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What You Need to Know About Pertussis

Some of you may have been alarmed by the email sent out by the Dean of Students recently, with the subject heading “Communicable Disease Alert: Pertussis.” Pertussis, better known as the whooping cough, is a highly contagious bacterial disease, so it’s important to know what to look out for and what to stay away from to prevent being the next victim.

Pertussis is caused by Bordetella Pertussis and is highly contagious. This bacteria enters through your nose or throat and subsides in the hair-like structures of the respiratory tract. The bacteria cause these hairs to swell, which creates the infamous long-lasting dry cough. These bacteria can also be spread with coughing and sneezing, so it is important to cover your mouth when doing so.

Pertussis can last between six to twelve weeks. Pertussis starts with cold symptoms, including mild coughing, sneezing, runny nose or running a low fever. However, after about one to two weeks, the symptoms worsen. Coughing gets more severe and may end in a person’s cough sounding like a “whoop” at the end, which is how it got it’s name. These coughs are dry with no mucous present, so the person may be left breathless. 

If you find yourself having these deep and long coughing spells, do not use cough suppressants or expectorants because they will be ineffective. Expectorants are specifically designed to help you cough up mucous, of which is not present in whooping cough. To seek relief, turn on the shower and stand outside to inhale steam into your lungs. It is also important to drink a lot of water because whooping cough has the ability to dehydrate a person as well. 

Pertussis is best treated if caught early on because doctors can prescribe antibiotics that can cut down the symptoms and terminate contagiousness. Most cases are caught too late past the point where antibiotics are most effective, which is why it is important to get checked out even if your cold symptoms may not seem that bad yet.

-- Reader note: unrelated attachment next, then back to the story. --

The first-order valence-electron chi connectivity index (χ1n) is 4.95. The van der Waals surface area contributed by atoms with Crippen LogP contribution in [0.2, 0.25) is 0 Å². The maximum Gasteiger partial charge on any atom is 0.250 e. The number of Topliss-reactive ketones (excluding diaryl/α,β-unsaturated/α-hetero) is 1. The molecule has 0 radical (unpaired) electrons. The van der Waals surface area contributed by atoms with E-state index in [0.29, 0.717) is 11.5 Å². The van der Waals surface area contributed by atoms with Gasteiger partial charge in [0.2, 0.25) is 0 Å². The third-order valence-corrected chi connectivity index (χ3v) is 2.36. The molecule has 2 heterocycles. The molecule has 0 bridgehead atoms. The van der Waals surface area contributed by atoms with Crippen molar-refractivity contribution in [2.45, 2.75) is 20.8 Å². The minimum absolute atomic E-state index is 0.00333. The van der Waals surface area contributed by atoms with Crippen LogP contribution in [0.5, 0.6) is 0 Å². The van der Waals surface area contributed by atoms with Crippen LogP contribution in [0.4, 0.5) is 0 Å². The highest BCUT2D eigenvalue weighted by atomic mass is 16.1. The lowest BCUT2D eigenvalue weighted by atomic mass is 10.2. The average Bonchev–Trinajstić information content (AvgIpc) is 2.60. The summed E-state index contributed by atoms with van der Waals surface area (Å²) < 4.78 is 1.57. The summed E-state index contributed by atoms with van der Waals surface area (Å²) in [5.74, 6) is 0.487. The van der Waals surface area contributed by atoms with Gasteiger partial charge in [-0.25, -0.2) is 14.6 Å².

While many 90s babies did get vaccinated against the whooping cough, you should still take precaution. In 2012, there was a 50-year high for cases of whooping cough, with over 48,000 Americans affected by it. Controversy has risen over a new whooping cough vaccination that came out in 1997 and is proven not to protect as long as the previous version. Litjen Tan, PhH, chief strategy officer of the Immunization Action Coalition explained that the previous version was a “whole cell” vaccine, which used all parts of the bacteria. This version was effective but known for its many side-effects. The newer version is an “acellular” vaccine, and only contains part of the bacteria. There are fewer side effects but the protection does not last as long. 

In other cases, it is possible for some vaccinated people to be carriers of the disease. While they may be protected against the bacteria and the symptoms following it, they can still transmit the bacteria to those who aren’t vaccinnated.

This is a friendly reminder to AU’s campus that sleep is not for the weak, you are not invincible, and nobody has time for a bacterial respiratory disease with finals around the corner. So get the extra hour of sleep, drink plenty of water, and wash your hands more frequently because germs spread faster than ever on a college campus. 


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